Tuesday, March 24, 2020

Organ Pipe National Monument and the Wall

    Our visit to Organ Pipe National Monument coincided with the construction of the new wall which is replacing vehicle barriers that were installed in 2005. At that time drug smugglers were using the dirt roads as remote access points to the US market. The barrier and additional border patrol agents stopped almost all of the drug traffic but migrants still use the monument to enter the US.

     The vehicle barriers allowed flood waters and wildlife to easily pass between the countries. The new wall will cause problems with both flooding and animal migration. Building it is also disturbing a broad swath of land, plowing through a sacred burial site, wasting money that could go to more important projects, and will do little to stop migrants from crossing into the US.
     We were very surprised that we could walk right up to the finished section of the wall. We could have stepped into Mexico through one of the places where a gate will be installed. Getting back might have been tougher! The experience of seeing the wall close up was disturbing, considering that the main reason for building it is to keep very desperate people out of the US – people who are risking their lives by attempting to walk for miles in a hostile environment. Thousands have died crossing the Arizona desert.
     We couldn’t help but think of our relatives who came into the US at a time when immigrants were recruited to fill all of the menial jobs created by the industrial revolution. While they were not exactly welcomed by the US citizens they were deemed useful and given most of the rights of citizenship. It was so much easier for them than it is now and we reap all of the benefits because they decided that leaving their homeland and everything that they knew was worth the risk for a better life. We should be welcoming new migrants rather than making it so hard for them that they end up dying. Organ Pipe  31.95449, -112.80131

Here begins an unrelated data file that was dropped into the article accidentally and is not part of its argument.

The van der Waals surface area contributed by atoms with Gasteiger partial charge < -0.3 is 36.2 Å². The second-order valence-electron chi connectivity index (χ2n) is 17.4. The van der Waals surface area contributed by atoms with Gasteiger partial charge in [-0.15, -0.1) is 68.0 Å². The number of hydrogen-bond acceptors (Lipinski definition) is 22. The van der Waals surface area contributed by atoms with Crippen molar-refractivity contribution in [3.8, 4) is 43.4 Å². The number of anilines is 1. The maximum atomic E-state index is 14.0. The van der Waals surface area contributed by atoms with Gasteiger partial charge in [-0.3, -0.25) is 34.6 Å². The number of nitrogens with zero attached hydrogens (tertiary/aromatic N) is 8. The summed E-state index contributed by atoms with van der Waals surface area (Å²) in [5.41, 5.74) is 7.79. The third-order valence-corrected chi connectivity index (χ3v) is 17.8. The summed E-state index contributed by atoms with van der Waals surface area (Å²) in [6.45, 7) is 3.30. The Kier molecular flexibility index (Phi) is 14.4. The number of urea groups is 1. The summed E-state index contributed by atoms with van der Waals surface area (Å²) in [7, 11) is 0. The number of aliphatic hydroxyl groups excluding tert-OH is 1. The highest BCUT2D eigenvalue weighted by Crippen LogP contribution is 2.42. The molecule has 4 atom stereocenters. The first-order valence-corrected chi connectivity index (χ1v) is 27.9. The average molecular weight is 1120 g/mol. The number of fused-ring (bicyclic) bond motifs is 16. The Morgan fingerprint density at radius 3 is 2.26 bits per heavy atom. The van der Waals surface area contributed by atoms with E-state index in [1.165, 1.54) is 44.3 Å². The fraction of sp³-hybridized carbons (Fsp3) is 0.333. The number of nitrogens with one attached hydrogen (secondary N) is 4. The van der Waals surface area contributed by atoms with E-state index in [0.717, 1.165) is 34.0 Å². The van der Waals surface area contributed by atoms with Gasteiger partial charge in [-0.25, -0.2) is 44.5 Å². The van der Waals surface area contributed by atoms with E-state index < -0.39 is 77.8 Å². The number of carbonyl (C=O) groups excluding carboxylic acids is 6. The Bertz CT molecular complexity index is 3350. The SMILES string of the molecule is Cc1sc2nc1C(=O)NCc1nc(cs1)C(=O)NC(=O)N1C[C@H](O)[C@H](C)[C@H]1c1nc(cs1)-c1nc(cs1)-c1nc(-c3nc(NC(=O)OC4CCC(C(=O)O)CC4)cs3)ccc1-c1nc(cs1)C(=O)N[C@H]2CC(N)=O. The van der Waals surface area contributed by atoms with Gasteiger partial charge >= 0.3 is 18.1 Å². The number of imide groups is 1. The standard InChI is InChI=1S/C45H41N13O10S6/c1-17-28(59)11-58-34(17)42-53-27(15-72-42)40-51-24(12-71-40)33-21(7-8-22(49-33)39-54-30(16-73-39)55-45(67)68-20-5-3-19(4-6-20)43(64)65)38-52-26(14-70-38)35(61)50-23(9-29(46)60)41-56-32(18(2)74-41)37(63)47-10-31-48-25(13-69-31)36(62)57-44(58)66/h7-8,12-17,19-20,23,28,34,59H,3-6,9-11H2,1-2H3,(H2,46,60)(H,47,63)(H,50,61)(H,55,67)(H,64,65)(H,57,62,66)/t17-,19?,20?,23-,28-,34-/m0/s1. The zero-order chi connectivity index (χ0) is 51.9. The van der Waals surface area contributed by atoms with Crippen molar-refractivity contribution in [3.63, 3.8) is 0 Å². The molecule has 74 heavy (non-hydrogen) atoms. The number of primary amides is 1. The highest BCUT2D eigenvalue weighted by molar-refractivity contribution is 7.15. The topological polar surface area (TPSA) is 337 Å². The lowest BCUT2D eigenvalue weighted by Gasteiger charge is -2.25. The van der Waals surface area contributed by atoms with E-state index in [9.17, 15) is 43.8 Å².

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4 comments:

  1. One set of grandparents came to the US in the early 1900s. He was a coal miner in Pennsylvania and she kept the house according to the census records.
    The world has changed a lot in the last 100 years.

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    1. My grandfather on my father's side worked as either a miner or mill worker in PA.Maybe they knew each other. :-)
      All in all on both Tony's and my sides of the family, we have three sets of grandparents that came over in the early 1900s.

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  2. Some of my ancestors came shortly after the Mayflower. The most recent immigrants came in the late 1800s. I have a sister and a nephew who married foreigners, and a nephew who moved to New Zealand a couple of decades ago.

    It's curious the folks in charge want money and goods to flow freely around the world, but not people.

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    1. Wow, you have some deep roots in the US!

      I think one of reasons the US is a good place to live is due to the mix of people coming from all over the world plus the fact that immigrants as a whole are risk takers and strivers. Too bad that idea is lost on the folks in charge.

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